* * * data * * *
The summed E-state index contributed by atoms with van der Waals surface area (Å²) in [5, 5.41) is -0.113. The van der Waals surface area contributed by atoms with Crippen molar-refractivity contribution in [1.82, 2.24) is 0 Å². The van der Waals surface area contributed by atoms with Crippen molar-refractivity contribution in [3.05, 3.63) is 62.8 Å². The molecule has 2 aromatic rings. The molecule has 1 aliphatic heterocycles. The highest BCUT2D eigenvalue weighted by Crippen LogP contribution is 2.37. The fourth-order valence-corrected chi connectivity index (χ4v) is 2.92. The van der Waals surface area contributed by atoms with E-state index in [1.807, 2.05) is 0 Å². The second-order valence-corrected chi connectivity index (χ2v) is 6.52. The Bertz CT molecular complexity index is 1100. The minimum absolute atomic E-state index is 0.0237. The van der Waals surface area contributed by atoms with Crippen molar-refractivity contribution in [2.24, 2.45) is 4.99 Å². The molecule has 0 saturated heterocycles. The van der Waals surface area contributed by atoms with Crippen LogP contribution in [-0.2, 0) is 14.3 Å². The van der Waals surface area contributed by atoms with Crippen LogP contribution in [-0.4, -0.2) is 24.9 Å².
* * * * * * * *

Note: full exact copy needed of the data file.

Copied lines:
The summed E-state index contributed by atoms with van der Waals surface area (Å²) in [5, 5.41) is -0.113. The van der Waals surface area contributed by atoms with Crippen molar-refractivity contribution in [1.82, 2.24) is 0 Å². The van der Waals surface area contributed by atoms with Crippen molar-refractivity contribution in [3.05, 3.63) is 62.8 Å². The molecule has 2 aromatic rings. The molecule has 1 aliphatic heterocycles. The highest BCUT2D eigenvalue weighted by Crippen LogP contribution is 2.37. The fourth-order valence-corrected chi connectivity index (χ4v) is 2.92. The van der Waals surface area contributed by atoms with E-state index in [1.807, 2.05) is 0 Å². The second-order valence-corrected chi connectivity index (χ2v) is 6.52. The Bertz CT molecular complexity index is 1100. The minimum absolute atomic E-state index is 0.0237. The van der Waals surface area contributed by atoms with Crippen molar-refractivity contribution in [2.24, 2.45) is 4.99 Å². The molecule has 0 saturated heterocycles. The van der Waals surface area contributed by atoms with Crippen LogP contribution in [-0.2, 0) is 14.3 Å². The van der Waals surface area contributed by atoms with Crippen LogP contribution in [-0.4, -0.2) is 24.9 Å².